Acoustic wave equation

In physics, the acoustic wave equation governs the propagation of acoustic waves through a material medium. The form of the equation is a second order partial differential equation. The equation describes the evolution of acoustic pressure "p" or particle velocity u as a function of space r and time "t". The SI unit of measure for pressure is the pascal, and for velocity is the meter per second.

A simplified form of the equation describes acoustic waves in only one spatial dimension (position "x"), while a more sophisticated form describes waves in three dimensions (displacement vector r = ("x","y","z")).

:: "p" = "p"(r,"t") = "p"("x","y","z","t")AND ::u = u(r,"t") = u("x","y","z","t")

Wave equation

Acoustic wave equation in one dimension

Equation

:: { partial^2 p over partial x ^2 } - {1 over c^2} { partial^2 p over partial t ^2 } = 0

where p is the acoustic pressure (the local deviation from the ambient pressure), and where c is the speed of sound.

Solution

Provided that the speed c is a constant, not dependent on frequency (the dispersionless case), then the most general solution is

::p = f(x - c t) + g(x + c t)

where f and g are any two twice-differentiable functions. This may be pictured as the superposition of two waveforms of arbitrary profile, one (f) travelling up the x-axis and the other (g) down the x-axis at the speed c. The particular case of a sinusoidal wave travelling in one direction is obtained by choosing either f or g to be a sinusoid, and the other to be zero, giving

::p=p_0 sin(omega t mp kx).

where omega is the angular frequency of the wave and k is its wave number.

Derivation


The wave equation can be developed from the linearized one-dimensional continuity equation, the linearized one-dimensional force equation and the equation of state.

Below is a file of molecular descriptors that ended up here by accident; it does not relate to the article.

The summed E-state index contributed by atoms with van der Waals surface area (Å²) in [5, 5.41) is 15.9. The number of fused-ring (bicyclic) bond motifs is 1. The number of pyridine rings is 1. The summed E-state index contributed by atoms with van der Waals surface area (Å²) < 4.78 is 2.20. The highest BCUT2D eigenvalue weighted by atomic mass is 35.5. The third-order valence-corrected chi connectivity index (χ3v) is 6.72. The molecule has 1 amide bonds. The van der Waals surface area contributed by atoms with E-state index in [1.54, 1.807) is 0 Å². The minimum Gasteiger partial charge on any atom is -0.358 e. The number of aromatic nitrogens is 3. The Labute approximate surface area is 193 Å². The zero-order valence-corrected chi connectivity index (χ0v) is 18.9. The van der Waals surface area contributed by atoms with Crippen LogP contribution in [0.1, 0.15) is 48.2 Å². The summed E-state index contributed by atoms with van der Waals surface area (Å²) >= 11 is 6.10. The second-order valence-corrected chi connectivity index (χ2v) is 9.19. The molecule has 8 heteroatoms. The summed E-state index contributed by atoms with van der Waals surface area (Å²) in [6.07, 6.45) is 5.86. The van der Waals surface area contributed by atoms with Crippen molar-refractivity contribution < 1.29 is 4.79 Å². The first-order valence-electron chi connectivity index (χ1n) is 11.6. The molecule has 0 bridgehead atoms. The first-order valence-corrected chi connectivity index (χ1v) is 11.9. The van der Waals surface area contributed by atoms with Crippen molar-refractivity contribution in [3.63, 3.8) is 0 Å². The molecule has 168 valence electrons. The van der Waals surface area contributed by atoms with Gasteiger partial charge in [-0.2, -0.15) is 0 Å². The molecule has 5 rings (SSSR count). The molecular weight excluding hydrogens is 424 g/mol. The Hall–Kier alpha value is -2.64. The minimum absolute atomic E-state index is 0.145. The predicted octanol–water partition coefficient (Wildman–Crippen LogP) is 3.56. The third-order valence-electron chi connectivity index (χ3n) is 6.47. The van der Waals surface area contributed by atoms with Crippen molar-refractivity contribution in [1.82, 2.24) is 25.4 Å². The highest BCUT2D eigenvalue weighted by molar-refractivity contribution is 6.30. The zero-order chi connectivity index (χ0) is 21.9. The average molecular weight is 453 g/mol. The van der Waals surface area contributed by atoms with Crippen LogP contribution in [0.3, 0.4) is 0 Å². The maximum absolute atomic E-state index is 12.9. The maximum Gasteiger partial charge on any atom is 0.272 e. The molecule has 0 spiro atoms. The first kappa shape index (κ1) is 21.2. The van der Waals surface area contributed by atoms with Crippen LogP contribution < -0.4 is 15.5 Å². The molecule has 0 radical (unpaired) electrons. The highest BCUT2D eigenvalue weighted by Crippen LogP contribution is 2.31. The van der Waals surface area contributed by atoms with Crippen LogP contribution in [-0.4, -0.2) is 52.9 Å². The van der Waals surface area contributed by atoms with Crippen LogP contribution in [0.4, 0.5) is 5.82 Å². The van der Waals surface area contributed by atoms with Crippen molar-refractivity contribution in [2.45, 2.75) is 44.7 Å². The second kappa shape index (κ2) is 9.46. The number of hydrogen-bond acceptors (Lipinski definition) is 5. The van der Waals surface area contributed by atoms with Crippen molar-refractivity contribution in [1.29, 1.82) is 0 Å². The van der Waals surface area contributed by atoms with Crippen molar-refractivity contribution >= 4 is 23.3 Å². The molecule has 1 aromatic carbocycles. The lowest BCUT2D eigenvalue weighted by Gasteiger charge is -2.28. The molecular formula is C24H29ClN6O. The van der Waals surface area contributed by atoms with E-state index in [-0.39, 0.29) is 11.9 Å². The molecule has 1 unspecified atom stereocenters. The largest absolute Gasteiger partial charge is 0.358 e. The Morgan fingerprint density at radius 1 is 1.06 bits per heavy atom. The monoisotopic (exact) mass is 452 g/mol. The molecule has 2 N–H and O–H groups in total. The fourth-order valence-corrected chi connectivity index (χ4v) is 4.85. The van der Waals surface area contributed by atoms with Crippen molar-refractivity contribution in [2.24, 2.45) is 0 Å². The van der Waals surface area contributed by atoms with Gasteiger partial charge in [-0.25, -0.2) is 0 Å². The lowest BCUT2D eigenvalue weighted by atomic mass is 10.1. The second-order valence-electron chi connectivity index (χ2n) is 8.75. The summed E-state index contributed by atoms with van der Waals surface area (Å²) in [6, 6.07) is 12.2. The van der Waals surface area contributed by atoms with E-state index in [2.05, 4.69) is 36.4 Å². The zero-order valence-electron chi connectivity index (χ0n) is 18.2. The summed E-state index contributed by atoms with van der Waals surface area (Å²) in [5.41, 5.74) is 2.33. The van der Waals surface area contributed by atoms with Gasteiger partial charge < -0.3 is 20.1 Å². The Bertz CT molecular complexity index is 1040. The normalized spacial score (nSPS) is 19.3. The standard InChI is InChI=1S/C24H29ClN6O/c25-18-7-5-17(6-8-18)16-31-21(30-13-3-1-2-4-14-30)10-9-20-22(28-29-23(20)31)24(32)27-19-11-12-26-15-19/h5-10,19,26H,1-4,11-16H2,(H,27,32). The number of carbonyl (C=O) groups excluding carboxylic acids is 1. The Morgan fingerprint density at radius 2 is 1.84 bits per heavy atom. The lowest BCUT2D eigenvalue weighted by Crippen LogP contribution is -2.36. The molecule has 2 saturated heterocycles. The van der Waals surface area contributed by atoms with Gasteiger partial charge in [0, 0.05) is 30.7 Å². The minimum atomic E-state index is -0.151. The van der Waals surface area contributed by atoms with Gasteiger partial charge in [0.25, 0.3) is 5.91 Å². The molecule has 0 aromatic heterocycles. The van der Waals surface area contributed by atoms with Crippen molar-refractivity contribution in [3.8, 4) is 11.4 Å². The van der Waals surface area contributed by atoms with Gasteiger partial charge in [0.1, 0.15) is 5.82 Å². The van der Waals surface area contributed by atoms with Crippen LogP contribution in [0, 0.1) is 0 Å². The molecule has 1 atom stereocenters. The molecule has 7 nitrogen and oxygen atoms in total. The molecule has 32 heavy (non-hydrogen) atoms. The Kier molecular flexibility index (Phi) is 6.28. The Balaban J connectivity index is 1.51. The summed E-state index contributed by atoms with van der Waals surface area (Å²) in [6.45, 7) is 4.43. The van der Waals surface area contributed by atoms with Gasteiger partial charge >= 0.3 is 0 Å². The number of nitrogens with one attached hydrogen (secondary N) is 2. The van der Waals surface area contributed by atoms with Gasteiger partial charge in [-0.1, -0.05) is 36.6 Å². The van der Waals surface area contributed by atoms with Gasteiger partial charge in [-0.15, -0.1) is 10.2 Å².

The equation of state (ideal gas law)

::PV=nRT

In an adiabatic process, pressure "P" as a function of density ho can be linearized to

::P = C ho ,

where "C" is some constant. Breaking the pressure and density into their mean and total components and noting that C=frac{partial P}{partial ho}:

::P - P_0 = left(frac{partial P}{partial ho} ight) ( ho - ho_0).

The adiabatic bulk modulus for a fluid is defined as

::B= ho_0 left(frac{partial P}{partial ho} ight)_{adiabatic}

which gives the result

::P-P_0=B frac{ ho - ho_0}{ ho_0}.

Condensation, "s", is defined as the change in density for a given ambient fluid density.

::s = frac{ ho - ho_0}{ ho_0}

The linearized equation of state becomes

::p = B s, where "p" is the acoustic pressure.

The continuity equation (conservation of mass) in one dimension is

::frac{partial ho}{partial t} + frac{partial }{partial x} ( ho u) = 0.

Again the equation must be linearized and the variables split into mean and variable components.

::frac{partial}{partial t} ( ho_0 + ho_0 s) + frac{partial }{partial x} ( ho_0 u + ho_0 s u) = 0

Rearranging and noting that ambient density does not change with time or position and that the condensation multiplied by the velocity is a very small number:

::frac{partial s}{partial t} + frac{partial }{partial x} u = 0

Euler's Force equation (conservation of momentum) is the last needed component. In one dimension the equation is:

:: ho frac{D u}{D t} + frac{partial P}{partial x} = 0,

where D/Dt represents the convective, substantial or material derivative, which is the derivative at a point moving with medium rather than at a fixed point.

Linearizing the variables:

::( ho_0 + ho_0 s)left( frac{partial }{partial t} + u frac{partial }{partial x} ight) u + frac{partial }{partial x} (P_0 + p) = 0.

Rearranging and neglecting small terms, the resultant equation is:

:: ho_0frac{partial u}{partial t} + frac{partial p}{partial x} = 0.

Taking the time derivative of the continuity equation and the spacial derivative of the force equation results in:

::frac{partial^2 s}{partial t^2} + frac{partial^2 u}{partial x partial t} = 0

:: ho_0 frac{partial^2 u}{partial x partial t} + frac{partial^2 p}{partial x^2} = 0.

Multiplying the first by ho_0, subtracting the two, and substituting the linearized equation of state,

::- frac{ ho_0 }{B} frac{partial^2 p}{partial t^2} + frac{partial^2 p}{partial x^2} = 0.